It is true that — as any Christian should — we believe the Bible is God’s perfect Word. It records the true history of the universe as revealed to us by the one who saw everything happen. (It helps that He’s the one who did the creating.) He can’t lie, He has perfect understanding, and He has plenty of power to keep His Word (the Bible) safe and sound until it gets to us. So, that makes us confident we’ve got the real scoop on how we came to be. But there’s something you won’t find in the Bible: every detail about how the universe works.

Are you following this? We’re a bit confused, but perhaps John will clear things up. He gives us an example:

Evolutionists love the great apes. They point to them as our “closest living ancestor” because of all their similarities with us. We like them too, and we agree to a part of their description. The great apes are “close” in the sense that they do share quite a few traits with good ol’ Homo sapiens. They have hands with five fingers, including an opposable thumb. Their basic body layout comes pretty close to ours. Their brains have the capacity to learn simple communication skills through sign language or other nonverbal methods. Even their DNA shares many parallels to the DNA in our cells. So, yes, the similarities are interesting — but so are the differences.

Okay, here it comes:

Why are the apes so similar to us? That’s a great question. Do you remember how I said we don’t have all the answers? Well, here’s a prime example. We have some ideas, but we don’t really know for certain all His purposes for the similarities. (All creatures are similar to us at some level, which makes it easier for us to live with them and oversee them as God’s stewards.) Perhaps they remind us that physical qualities aren’t what make us truly unique and most like the Creator. Whatever the case, apes do have similarities to humans. Anyone can see that. But the differences — ah, the differences — that’s what makes us able to praise our wise God with beautiful songs, while gorillas only grunt.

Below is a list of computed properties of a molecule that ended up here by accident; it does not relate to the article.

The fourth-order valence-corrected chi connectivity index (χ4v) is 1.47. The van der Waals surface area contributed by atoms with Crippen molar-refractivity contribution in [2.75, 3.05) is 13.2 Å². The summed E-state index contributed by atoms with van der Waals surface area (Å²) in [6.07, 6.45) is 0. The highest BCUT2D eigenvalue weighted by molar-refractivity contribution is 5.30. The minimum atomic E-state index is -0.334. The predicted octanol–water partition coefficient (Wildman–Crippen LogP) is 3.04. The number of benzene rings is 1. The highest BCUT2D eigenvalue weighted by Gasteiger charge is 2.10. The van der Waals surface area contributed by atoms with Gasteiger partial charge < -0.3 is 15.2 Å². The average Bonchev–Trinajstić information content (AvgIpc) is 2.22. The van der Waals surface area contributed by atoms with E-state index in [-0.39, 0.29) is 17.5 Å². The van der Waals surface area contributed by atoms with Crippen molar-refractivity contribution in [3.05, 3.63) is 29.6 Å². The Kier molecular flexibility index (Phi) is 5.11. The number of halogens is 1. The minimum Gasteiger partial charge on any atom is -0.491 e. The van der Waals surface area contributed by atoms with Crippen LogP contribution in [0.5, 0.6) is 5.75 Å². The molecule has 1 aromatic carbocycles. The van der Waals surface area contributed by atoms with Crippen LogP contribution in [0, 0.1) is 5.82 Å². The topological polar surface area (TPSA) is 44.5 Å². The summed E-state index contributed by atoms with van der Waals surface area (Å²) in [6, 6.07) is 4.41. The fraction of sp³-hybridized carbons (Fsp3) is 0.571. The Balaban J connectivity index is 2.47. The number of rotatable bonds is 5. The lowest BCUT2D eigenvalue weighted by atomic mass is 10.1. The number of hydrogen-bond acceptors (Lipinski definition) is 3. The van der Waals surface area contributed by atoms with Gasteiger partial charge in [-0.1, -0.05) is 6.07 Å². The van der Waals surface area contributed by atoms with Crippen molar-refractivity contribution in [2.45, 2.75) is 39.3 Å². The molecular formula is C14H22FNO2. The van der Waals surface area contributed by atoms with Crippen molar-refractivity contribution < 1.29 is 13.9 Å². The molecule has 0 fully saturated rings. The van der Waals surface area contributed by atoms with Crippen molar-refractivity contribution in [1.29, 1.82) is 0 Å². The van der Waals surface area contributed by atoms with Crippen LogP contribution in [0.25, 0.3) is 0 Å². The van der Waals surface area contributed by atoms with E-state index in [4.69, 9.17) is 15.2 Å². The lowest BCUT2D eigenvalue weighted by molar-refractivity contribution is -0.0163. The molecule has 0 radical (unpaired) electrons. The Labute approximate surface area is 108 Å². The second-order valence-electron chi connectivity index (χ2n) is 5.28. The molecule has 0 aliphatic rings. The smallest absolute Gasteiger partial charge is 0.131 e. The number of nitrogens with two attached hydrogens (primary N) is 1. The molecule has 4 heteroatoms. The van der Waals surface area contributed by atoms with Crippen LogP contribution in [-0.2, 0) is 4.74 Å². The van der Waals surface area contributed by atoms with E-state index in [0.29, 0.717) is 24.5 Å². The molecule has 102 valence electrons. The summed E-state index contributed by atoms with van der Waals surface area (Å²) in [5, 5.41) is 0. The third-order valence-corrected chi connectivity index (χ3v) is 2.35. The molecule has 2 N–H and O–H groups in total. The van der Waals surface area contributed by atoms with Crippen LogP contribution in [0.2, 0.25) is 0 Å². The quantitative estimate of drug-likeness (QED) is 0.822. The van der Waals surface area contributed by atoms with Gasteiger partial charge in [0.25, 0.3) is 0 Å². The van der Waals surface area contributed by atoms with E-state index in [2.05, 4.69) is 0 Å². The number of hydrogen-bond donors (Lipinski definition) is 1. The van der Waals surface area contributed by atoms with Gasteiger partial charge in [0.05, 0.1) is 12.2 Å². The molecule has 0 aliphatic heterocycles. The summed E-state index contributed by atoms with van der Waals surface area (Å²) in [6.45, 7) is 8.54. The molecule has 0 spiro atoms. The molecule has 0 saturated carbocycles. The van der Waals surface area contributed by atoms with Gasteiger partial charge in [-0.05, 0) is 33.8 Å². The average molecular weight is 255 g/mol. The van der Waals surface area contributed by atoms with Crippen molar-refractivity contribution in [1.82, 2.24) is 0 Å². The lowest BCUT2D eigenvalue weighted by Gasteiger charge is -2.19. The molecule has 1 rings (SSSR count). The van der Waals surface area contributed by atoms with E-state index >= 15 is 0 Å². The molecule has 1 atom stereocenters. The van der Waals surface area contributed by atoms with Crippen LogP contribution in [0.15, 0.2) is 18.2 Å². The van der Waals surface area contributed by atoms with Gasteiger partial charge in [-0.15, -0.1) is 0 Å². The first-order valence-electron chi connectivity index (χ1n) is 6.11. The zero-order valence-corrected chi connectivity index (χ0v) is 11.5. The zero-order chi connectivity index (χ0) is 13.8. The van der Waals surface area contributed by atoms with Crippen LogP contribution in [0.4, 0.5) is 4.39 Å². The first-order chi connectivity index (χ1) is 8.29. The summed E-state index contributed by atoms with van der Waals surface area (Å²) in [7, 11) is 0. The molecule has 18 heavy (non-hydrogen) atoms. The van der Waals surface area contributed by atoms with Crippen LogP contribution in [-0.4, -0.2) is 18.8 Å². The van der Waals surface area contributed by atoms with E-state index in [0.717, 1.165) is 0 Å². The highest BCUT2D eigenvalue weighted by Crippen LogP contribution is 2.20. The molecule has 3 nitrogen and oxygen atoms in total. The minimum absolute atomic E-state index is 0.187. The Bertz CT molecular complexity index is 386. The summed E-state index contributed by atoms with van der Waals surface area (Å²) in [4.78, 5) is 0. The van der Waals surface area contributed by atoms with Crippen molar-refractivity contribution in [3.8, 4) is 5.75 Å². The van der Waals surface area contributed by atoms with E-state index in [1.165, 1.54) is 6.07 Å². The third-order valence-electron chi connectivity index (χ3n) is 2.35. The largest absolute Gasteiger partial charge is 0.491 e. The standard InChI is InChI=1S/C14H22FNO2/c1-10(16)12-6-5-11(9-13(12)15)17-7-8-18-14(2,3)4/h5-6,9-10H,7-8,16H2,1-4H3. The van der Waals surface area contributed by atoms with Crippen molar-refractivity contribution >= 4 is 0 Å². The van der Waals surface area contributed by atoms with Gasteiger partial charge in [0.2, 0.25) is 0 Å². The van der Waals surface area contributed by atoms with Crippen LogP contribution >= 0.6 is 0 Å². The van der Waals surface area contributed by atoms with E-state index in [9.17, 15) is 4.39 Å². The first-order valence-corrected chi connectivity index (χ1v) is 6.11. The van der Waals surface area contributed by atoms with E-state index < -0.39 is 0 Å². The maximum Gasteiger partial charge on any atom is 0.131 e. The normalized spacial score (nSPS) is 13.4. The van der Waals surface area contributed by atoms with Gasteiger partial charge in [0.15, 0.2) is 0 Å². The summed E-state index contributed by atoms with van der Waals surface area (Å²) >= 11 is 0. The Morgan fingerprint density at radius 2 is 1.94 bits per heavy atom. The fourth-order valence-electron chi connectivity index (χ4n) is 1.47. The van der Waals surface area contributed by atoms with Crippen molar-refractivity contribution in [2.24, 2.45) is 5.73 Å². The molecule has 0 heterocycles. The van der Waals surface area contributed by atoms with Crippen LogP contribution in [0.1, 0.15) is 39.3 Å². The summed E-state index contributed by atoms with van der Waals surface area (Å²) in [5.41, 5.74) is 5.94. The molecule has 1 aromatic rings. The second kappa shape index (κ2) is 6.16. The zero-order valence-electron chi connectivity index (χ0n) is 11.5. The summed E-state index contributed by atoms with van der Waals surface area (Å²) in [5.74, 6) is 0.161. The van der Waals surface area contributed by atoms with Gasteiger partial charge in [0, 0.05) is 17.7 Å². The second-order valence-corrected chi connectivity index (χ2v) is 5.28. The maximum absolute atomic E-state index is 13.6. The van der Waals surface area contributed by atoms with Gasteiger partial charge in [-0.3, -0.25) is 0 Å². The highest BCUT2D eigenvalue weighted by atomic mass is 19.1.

Having made it clear that he ain’t no kin to no monkey, John moves on to another issue:

The fossil record consists of billions of remains from animals and plants that have turned to stone. They’re piled up all over the world in layer upon layer of mud, sand, and other sediments hardened to rock. What’s really interesting here is that there’s a general order to the fossils. At the bottom, you’ll find mostly single-celled microorganisms, then sea creatures in abundance, such as sponges, clams, and squids. Move up, and you’ll find amphibians, then dinosaurs, and finally birds and large mammals. (It’s a wee bit more complicated than that, but let’s just keep it simple.)